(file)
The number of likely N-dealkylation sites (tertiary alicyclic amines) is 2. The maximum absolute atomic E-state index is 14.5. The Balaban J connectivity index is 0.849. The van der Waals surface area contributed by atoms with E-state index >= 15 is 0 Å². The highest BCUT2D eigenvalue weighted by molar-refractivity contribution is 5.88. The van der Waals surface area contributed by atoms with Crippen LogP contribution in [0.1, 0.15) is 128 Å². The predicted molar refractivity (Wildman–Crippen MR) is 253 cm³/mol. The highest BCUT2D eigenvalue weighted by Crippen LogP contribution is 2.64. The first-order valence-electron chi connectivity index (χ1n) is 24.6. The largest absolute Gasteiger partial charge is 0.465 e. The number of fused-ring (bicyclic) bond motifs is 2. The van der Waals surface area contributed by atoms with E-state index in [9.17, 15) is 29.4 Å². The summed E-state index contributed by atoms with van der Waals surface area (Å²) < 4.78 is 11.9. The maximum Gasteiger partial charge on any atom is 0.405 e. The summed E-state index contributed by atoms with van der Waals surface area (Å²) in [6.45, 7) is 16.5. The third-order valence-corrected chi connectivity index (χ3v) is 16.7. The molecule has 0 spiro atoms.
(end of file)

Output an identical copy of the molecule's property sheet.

The number of likely N-dealkylation sites (tertiary alicyclic amines) is 2. The maximum absolute atomic E-state index is 14.5. The Balaban J connectivity index is 0.849. The van der Waals surface area contributed by atoms with E-state index >= 15 is 0 Å². The highest BCUT2D eigenvalue weighted by molar-refractivity contribution is 5.88. The van der Waals surface area contributed by atoms with Crippen LogP contribution in [0.1, 0.15) is 128 Å². The predicted molar refractivity (Wildman–Crippen MR) is 253 cm³/mol. The highest BCUT2D eigenvalue weighted by Crippen LogP contribution is 2.64. The first-order valence-electron chi connectivity index (χ1n) is 24.6. The largest absolute Gasteiger partial charge is 0.465 e. The number of fused-ring (bicyclic) bond motifs is 2. The van der Waals surface area contributed by atoms with E-state index in [9.17, 15) is 29.4 Å². The summed E-state index contributed by atoms with van der Waals surface area (Å²) < 4.78 is 11.9. The maximum Gasteiger partial charge on any atom is 0.405 e. The summed E-state index contributed by atoms with van der Waals surface area (Å²) in [6.45, 7) is 16.5. The third-order valence-corrected chi connectivity index (χ3v) is 16.7. The molecule has 0 spiro atoms.